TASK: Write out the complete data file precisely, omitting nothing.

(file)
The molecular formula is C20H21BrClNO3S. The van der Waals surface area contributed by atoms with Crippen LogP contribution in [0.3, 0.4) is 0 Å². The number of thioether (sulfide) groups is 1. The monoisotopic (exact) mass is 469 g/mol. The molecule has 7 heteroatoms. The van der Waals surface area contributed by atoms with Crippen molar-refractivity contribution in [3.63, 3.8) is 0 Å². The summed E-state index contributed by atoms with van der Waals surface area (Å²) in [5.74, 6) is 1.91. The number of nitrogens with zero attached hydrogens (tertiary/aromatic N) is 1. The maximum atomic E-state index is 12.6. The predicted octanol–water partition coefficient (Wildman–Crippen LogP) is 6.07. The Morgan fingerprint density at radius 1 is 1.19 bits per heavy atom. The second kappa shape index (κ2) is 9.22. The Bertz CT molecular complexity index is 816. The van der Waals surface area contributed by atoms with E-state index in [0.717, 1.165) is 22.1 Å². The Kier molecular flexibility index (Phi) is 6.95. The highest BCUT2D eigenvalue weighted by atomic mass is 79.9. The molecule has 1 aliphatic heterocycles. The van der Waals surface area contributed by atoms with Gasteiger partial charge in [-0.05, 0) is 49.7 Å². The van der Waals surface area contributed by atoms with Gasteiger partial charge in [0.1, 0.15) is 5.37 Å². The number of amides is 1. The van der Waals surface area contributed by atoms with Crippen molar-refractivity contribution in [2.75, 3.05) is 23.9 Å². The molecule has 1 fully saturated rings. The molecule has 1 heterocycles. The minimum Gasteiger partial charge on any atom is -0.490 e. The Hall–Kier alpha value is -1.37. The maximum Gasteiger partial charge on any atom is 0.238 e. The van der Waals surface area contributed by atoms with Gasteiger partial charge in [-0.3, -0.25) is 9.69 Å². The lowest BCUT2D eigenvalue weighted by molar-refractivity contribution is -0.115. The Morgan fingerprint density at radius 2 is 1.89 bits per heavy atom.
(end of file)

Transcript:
The molecular formula is C20H21BrClNO3S. The van der Waals surface area contributed by atoms with Crippen LogP contribution in [0.3, 0.4) is 0 Å². The number of thioether (sulfide) groups is 1. The monoisotopic (exact) mass is 469 g/mol. The molecule has 7 heteroatoms. The van der Waals surface area contributed by atoms with Crippen molar-refractivity contribution in [3.63, 3.8) is 0 Å². The summed E-state index contributed by atoms with van der Waals surface area (Å²) in [5.74, 6) is 1.91. The number of nitrogens with zero attached hydrogens (tertiary/aromatic N) is 1. The maximum atomic E-state index is 12.6. The predicted octanol–water partition coefficient (Wildman–Crippen LogP) is 6.07. The Morgan fingerprint density at radius 1 is 1.19 bits per heavy atom. The second kappa shape index (κ2) is 9.22. The Bertz CT molecular complexity index is 816. The van der Waals surface area contributed by atoms with E-state index in [0.717, 1.165) is 22.1 Å². The Kier molecular flexibility index (Phi) is 6.95. The highest BCUT2D eigenvalue weighted by atomic mass is 79.9. The molecule has 1 aliphatic heterocycles. The van der Waals surface area contributed by atoms with Gasteiger partial charge in [-0.05, 0) is 49.7 Å². The van der Waals surface area contributed by atoms with Gasteiger partial charge in [0.1, 0.15) is 5.37 Å². The number of amides is 1. The van der Waals surface area contributed by atoms with Crippen molar-refractivity contribution in [2.75, 3.05) is 23.9 Å². The molecule has 1 fully saturated rings. The molecule has 1 heterocycles. The minimum Gasteiger partial charge on any atom is -0.490 e. The Hall–Kier alpha value is -1.37. The maximum Gasteiger partial charge on any atom is 0.238 e. The van der Waals surface area contributed by atoms with Gasteiger partial charge in [-0.3, -0.25) is 9.69 Å². The lowest BCUT2D eigenvalue weighted by molar-refractivity contribution is -0.115. The Morgan fingerprint density at radius 2 is 1.89 bits per heavy atom.